By Matthew Magain

The Conversation Is More Important Than The Topic

By Matthew Magain

In a meeting here at SitePoint HQ the other day, we were discussing blogs—what were our favourites, what makes a blog successful … Someone in the room made the comment that the conversation is more important than the topic—a statement that is certainly true for a sustained community and a sensible goal for most blogs to aim for.

Only yesterday this point was reinforced (to an extreme, one might say) when the prolific Michael Arrington posted to his TechCrunch blog a post with a one-word title and no content in the body. The entire post consisted of this one word:


Because of the loyal community built around the TechCrunch blog, the context in which this word was framed resulted in Arrington’s one-liner generating over 400 comments (and counting), including a number of video comments that appreciated the humour and propagated it with their own nonsensical responses. The post made the front page of Techmeme, the New York Times and will certainly shape up to be TechCrunch’s highest performing post ever in terms of traffic per-word-count.

What exactly was that context, you may ask? Well, it was largely due to interpretation by the readers. It could have been any of the following:

  • a cry of frustration at the service being constantly down
  • an affirmation that the service has become an enormously powerful medium for mass communication upon which Arrington is both thankful for and reliant upon
  • a statement about the uselessness of the service, delivered with irony in the succinct way in which users post to Twitter using only 140 characters or less
  • an acknowledgment that Twitter, the company, is the main news story at the moment, given their current debate over whether users of their service who violate their terms of service should be banned (in case you’re wondering, the answer is “it’s complicated“)
  • an experiment to “test the waters” to see how well the context would be understood and appreciated by his readership—in a sense, an attempt at “messing with the medium” that could be viewed as one big joke (the modern equivalent of installation art?)

At the end of the day, though, it doesn’t really matter exactly how those readers interpreted it, just as long as they didn’t all just say “WTF? I don’t get it.” (there were one or two of this type of response, but they were in the minority). The readership were the ones responsible for the success of this one-word post.

Sure, the post made people laugh, ignited discussion and sparked their creativity to play along. But essentially what Arrington was doing is jumping off his stage—luckily his readers were ready to catch him and carry him to the top of the hill. It certainly could have gone the other way. Hmm, let me see.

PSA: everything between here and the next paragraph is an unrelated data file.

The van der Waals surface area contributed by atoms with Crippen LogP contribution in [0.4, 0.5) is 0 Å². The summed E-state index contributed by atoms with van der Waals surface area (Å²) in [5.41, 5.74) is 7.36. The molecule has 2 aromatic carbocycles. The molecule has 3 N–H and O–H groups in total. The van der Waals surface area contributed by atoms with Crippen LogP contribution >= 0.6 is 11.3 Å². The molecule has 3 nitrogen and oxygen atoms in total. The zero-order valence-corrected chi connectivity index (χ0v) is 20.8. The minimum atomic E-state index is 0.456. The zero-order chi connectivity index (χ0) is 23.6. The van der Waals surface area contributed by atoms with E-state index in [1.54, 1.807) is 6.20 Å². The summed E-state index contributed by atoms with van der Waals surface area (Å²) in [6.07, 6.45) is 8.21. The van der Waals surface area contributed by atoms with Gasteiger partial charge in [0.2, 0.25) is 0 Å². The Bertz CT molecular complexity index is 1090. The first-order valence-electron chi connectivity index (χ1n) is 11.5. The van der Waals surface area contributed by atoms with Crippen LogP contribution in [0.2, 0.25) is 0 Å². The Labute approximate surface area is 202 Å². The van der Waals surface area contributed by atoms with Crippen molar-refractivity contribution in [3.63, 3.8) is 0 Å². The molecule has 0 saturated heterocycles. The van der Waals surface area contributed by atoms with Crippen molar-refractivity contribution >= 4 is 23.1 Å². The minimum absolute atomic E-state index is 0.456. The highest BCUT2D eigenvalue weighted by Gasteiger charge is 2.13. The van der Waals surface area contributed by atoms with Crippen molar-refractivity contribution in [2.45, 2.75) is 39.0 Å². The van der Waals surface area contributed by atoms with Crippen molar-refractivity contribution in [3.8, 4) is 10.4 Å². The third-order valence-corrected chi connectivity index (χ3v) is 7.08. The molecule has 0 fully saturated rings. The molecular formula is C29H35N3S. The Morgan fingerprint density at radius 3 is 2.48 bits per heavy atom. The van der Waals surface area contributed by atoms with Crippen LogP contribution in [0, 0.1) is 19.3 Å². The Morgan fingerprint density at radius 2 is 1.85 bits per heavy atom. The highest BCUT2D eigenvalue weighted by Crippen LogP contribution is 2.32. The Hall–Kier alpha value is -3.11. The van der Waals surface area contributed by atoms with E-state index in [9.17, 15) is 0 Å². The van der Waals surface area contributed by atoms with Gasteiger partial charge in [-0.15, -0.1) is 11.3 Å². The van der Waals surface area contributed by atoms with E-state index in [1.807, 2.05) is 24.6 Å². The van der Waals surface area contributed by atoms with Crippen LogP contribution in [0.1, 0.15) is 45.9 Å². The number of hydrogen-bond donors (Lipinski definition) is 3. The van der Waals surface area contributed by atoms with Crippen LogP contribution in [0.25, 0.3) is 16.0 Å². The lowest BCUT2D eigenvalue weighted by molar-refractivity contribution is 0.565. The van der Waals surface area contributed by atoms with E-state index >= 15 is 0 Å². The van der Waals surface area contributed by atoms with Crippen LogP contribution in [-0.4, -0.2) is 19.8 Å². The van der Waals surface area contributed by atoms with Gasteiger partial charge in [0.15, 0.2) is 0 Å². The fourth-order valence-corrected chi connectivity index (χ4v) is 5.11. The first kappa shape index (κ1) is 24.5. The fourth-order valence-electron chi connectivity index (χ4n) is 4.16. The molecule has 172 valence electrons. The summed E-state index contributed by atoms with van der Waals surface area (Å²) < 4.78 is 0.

• ravidor

    I do not think so. The twitter post is a proof that it is not the topic or the conversation. It is the conversation and the topic and where the topic/conversation taking place and who is the writer and who are the commentators. It is the mix.

  • Mikes post had a clever title on a Topic which he knew would spark a good discussion. So, although your theory is a good one, I think It’s hard to believe.

    Nobody is going to be there to discuss anything if your Topic or Title isn’t any good, so yes, your discussion is more important once it gets going. But it won’t get going without a good title, so its a catch 22 situation. Obviously there are some exceptions, but I’m 100% sure that’s how it happens, from what I myself have experienced.

  • malikyte

    Okay, so then…let’s get the communication started! I believe there was a slight undertone in Matthew’s post.

    Besides.. What other one word topics do you think you could create that might bolster such a fanfare?

  • busynic

    Lets not confuse marketing with conversation – please.

    Credibility is hard won and easy lost.

  • @malikyte: I think it’s a given that any attempt to mimic Arrington’s “one word wonder” on any blog would be nothing but an imitation. Changing the word would be akin to repeating a joke someone said and changing the name of the protagonist of the joke.

    Something possibly worth thinking about, along the same lines, is what other avenues are there to “mess with the medium”? ravidor raises some good points above, that the success of something that challenges the idea of what constitutes a traditional post would depend on who and where it is published, but perhaps there is something to take away and apply to your own blog in this line of thought. I can’t think of it, but maybe one of our readers can?

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